Harriet Jacobs was born into slavery in North Carolina. Her single work, “Incidents in the Life of a Slave Girl,” published in 1861 under the pseudonym Linda Brent, and edited by famed Abolitionist Lydia Maria Child, was one of the first autobiographical narratives about the struggle for freedom by an African American woman. Today, her book is compared with the “Diary of Anne Frank” as being two of the most important autobiographies depicting the resiliency of young women during times of great struggle. During the years leading up to the Civil War, she became an Abolitionist and national speaker to end slavery.
On May 14, 1865 Jacobs, in the company of her daughter Louisa and several Northern women Abolitionists, left Washington, DC to travel to Richmond, Virginia to see first-hand the fallen rebel capital. Richmond at that time was a city in ruins. The former Confederate capital had fallen to advancing Federal troops a month earlier and during the confusion a fire was set among the many tobacco warehouses and nearly one third of the city was in flames. As Confederates and whites fled the city, former slaves came forward to rejoice and publically proclaim their new found freedom. Within the month, Richmond was under martial law and Northern officials poured into the city to set up the Bureau of Refugees, Freedmen, and Abandoned Lands to oversee the transition of enslaved African Americans to full citizenship.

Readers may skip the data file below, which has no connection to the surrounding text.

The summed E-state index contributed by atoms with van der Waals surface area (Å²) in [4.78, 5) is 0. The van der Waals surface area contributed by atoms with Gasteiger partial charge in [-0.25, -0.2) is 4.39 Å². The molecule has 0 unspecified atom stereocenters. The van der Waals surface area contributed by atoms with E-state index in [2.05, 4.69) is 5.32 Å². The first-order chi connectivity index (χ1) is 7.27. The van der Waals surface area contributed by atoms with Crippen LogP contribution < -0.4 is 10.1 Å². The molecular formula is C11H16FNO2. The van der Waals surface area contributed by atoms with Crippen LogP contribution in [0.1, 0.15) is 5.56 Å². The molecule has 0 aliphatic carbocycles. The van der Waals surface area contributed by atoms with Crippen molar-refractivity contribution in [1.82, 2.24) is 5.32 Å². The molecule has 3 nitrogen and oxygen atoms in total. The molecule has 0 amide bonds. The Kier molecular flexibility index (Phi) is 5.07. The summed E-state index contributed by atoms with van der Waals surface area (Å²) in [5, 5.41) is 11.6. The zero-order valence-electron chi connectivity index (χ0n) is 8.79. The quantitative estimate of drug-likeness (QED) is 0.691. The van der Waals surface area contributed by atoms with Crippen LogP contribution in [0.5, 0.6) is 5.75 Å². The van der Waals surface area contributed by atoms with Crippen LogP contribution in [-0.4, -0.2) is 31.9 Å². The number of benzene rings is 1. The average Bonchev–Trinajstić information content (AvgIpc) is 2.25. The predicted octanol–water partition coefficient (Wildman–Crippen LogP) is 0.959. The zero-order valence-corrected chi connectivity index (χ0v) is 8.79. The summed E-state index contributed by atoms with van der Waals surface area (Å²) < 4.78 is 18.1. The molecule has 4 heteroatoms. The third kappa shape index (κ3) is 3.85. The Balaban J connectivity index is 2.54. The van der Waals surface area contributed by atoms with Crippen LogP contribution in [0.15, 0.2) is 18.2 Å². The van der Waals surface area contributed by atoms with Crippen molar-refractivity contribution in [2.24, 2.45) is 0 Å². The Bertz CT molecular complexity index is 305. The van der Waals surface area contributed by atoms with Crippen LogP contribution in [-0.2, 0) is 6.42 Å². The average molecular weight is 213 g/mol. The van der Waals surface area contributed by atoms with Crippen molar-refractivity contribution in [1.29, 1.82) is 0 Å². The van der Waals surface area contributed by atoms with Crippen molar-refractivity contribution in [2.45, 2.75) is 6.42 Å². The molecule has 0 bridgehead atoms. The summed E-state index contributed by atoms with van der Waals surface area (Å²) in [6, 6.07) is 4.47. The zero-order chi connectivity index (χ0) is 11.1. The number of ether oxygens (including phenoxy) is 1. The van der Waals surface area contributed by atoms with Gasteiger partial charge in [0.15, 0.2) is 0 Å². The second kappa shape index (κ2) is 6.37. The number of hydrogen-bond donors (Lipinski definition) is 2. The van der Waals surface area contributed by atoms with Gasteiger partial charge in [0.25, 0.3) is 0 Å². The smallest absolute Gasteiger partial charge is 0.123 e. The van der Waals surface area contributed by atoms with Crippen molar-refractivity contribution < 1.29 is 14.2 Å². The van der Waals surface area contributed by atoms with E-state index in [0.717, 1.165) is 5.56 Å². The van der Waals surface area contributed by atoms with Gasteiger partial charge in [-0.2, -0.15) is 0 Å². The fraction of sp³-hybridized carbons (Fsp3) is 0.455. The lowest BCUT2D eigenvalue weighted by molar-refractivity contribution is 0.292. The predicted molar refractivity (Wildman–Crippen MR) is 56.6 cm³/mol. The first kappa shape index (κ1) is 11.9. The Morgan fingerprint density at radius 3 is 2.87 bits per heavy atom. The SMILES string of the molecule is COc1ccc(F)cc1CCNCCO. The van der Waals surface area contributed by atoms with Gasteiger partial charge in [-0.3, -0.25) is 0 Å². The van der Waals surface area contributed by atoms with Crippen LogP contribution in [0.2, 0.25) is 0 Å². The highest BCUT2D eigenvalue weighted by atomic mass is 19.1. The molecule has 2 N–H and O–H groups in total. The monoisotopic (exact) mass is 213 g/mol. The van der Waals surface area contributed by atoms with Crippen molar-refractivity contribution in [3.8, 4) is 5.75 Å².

In Jacobs diary she notes, “We have nothing to complain of and much to be thankful for.” During their visit to Richmond they toured the Libby Prison, the former Lumpkin’s Jail were slaves were bought and sold, and embarked on a tour of the former Whitehouse of the Confederacy. Later they stop to rest and pay a visit and take tea with the Forrester family, who lived around the corner from the Confederate Whitehouse. Jacobs would remark how much she and her companions enjoyed “spooning strawberries and ice-cream from the saucers of the former Jefferson Davis.” A highly interesting concoction of edible delicacies in a city that had endured four long years of food shortages and near-starvation of population both free and slave.
The Forrester family that entertained Harriet Jacobs and her party were Richard Gustavus and his wife Narcissa Forrester. Their spacious home located at the corners of College and Marshall Streets sat directly across the street from the Medical College of Virginia and around the corner from the former Whitehouse of the Confederacy. Their son Richard Gill Forrester would be the first man to raise the Union flag back over the fallen Confederate Capital building one month earlier on April 3, 1865 and Richard Gustavus would go on to become the first man of color to serve on both the Richmond City Council and School board.
Today, a material reminder and rare keepsake of that visit between Harriet Jacobs and the Forrester family is an original 1861 printing of Jacob’s famous “Incidents in the Life of a Slave Girl” book in the Keith Stokes Family collection.